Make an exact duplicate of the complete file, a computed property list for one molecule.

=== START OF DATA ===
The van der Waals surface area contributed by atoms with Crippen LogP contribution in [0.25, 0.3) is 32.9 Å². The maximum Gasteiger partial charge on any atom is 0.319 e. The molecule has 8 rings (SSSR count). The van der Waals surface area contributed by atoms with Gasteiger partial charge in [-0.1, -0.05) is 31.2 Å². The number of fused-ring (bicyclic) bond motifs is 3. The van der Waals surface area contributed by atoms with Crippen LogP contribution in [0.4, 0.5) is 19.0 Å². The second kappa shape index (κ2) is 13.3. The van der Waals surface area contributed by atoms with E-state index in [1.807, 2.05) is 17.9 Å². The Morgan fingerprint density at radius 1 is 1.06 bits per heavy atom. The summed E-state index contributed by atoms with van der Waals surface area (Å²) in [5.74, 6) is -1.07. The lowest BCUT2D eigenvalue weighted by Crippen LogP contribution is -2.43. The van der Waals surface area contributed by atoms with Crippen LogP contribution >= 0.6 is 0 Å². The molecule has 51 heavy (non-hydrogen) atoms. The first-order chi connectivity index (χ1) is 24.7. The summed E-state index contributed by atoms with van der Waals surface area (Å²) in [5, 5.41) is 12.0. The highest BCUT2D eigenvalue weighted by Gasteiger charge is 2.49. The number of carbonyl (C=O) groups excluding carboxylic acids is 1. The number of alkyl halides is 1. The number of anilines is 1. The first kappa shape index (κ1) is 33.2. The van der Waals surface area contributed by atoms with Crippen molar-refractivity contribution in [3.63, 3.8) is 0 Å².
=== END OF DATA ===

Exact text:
The van der Waals surface area contributed by atoms with Crippen LogP contribution in [0.25, 0.3) is 32.9 Å². The maximum Gasteiger partial charge on any atom is 0.319 e. The molecule has 8 rings (SSSR count). The van der Waals surface area contributed by atoms with Gasteiger partial charge in [-0.1, -0.05) is 31.2 Å². The number of fused-ring (bicyclic) bond motifs is 3. The van der Waals surface area contributed by atoms with Crippen LogP contribution in [0.4, 0.5) is 19.0 Å². The second kappa shape index (κ2) is 13.3. The van der Waals surface area contributed by atoms with E-state index in [1.807, 2.05) is 17.9 Å². The Morgan fingerprint density at radius 1 is 1.06 bits per heavy atom. The summed E-state index contributed by atoms with van der Waals surface area (Å²) in [5.74, 6) is -1.07. The lowest BCUT2D eigenvalue weighted by Crippen LogP contribution is -2.43. The van der Waals surface area contributed by atoms with Crippen LogP contribution >= 0.6 is 0 Å². The molecule has 51 heavy (non-hydrogen) atoms. The first-order chi connectivity index (χ1) is 24.7. The summed E-state index contributed by atoms with van der Waals surface area (Å²) in [5, 5.41) is 12.0. The highest BCUT2D eigenvalue weighted by Gasteiger charge is 2.49. The number of carbonyl (C=O) groups excluding carboxylic acids is 1. The number of alkyl halides is 1. The number of anilines is 1. The first kappa shape index (κ1) is 33.2. The van der Waals surface area contributed by atoms with Crippen molar-refractivity contribution in [3.63, 3.8) is 0 Å².